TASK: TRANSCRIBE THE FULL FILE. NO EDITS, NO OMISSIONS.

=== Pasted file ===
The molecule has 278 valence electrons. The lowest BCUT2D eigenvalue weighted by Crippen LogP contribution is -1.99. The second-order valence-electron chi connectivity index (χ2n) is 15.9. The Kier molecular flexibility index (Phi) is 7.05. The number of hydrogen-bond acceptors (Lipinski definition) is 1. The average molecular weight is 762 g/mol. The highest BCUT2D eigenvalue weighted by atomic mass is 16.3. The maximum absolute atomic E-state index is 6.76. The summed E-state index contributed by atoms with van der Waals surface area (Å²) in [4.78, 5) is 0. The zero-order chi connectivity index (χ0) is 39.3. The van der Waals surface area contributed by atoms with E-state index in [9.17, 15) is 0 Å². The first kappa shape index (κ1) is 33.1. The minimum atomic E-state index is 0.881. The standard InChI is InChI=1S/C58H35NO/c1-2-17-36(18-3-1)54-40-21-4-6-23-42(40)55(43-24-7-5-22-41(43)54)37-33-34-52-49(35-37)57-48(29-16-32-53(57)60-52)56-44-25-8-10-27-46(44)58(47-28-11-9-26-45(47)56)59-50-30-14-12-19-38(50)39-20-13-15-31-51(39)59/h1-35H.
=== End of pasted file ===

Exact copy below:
The molecule has 278 valence electrons. The lowest BCUT2D eigenvalue weighted by Crippen LogP contribution is -1.99. The second-order valence-electron chi connectivity index (χ2n) is 15.9. The Kier molecular flexibility index (Phi) is 7.05. The number of hydrogen-bond acceptors (Lipinski definition) is 1. The average molecular weight is 762 g/mol. The highest BCUT2D eigenvalue weighted by atomic mass is 16.3. The maximum absolute atomic E-state index is 6.76. The summed E-state index contributed by atoms with van der Waals surface area (Å²) in [4.78, 5) is 0. The zero-order chi connectivity index (χ0) is 39.3. The van der Waals surface area contributed by atoms with E-state index in [9.17, 15) is 0 Å². The first kappa shape index (κ1) is 33.1. The minimum atomic E-state index is 0.881. The standard InChI is InChI=1S/C58H35NO/c1-2-17-36(18-3-1)54-40-21-4-6-23-42(40)55(43-24-7-5-22-41(43)54)37-33-34-52-49(35-37)57-48(29-16-32-53(57)60-52)56-44-25-8-10-27-46(44)58(47-28-11-9-26-45(47)56)59-50-30-14-12-19-38(50)39-20-13-15-31-51(39)59/h1-35H.